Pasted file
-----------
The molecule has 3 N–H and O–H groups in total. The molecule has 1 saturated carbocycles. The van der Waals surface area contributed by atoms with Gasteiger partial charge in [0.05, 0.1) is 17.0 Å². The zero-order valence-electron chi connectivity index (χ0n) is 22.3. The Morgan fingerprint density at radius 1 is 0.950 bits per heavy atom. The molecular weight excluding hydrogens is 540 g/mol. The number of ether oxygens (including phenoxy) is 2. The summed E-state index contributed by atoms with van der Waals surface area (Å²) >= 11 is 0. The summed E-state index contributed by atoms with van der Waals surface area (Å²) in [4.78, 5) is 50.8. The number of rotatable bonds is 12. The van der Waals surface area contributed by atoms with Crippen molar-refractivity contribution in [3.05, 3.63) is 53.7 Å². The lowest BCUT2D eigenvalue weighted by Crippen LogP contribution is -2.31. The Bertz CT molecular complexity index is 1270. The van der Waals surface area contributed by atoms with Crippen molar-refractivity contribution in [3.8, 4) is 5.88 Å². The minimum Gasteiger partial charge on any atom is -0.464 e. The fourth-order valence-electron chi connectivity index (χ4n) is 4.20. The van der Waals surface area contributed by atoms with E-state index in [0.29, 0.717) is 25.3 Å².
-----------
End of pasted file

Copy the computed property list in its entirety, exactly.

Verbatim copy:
The molecule has 3 N–H and O–H groups in total. The molecule has 1 saturated carbocycles. The van der Waals surface area contributed by atoms with Gasteiger partial charge in [0.05, 0.1) is 17.0 Å². The zero-order valence-electron chi connectivity index (χ0n) is 22.3. The Morgan fingerprint density at radius 1 is 0.950 bits per heavy atom. The molecular weight excluding hydrogens is 540 g/mol. The number of ether oxygens (including phenoxy) is 2. The summed E-state index contributed by atoms with van der Waals surface area (Å²) >= 11 is 0. The summed E-state index contributed by atoms with van der Waals surface area (Å²) in [4.78, 5) is 50.8. The number of rotatable bonds is 12. The van der Waals surface area contributed by atoms with Crippen molar-refractivity contribution in [3.05, 3.63) is 53.7 Å². The lowest BCUT2D eigenvalue weighted by Crippen LogP contribution is -2.31. The Bertz CT molecular complexity index is 1270. The van der Waals surface area contributed by atoms with Crippen molar-refractivity contribution in [3.8, 4) is 5.88 Å². The minimum Gasteiger partial charge on any atom is -0.464 e. The fourth-order valence-electron chi connectivity index (χ4n) is 4.20. The van der Waals surface area contributed by atoms with E-state index in [0.29, 0.717) is 25.3 Å².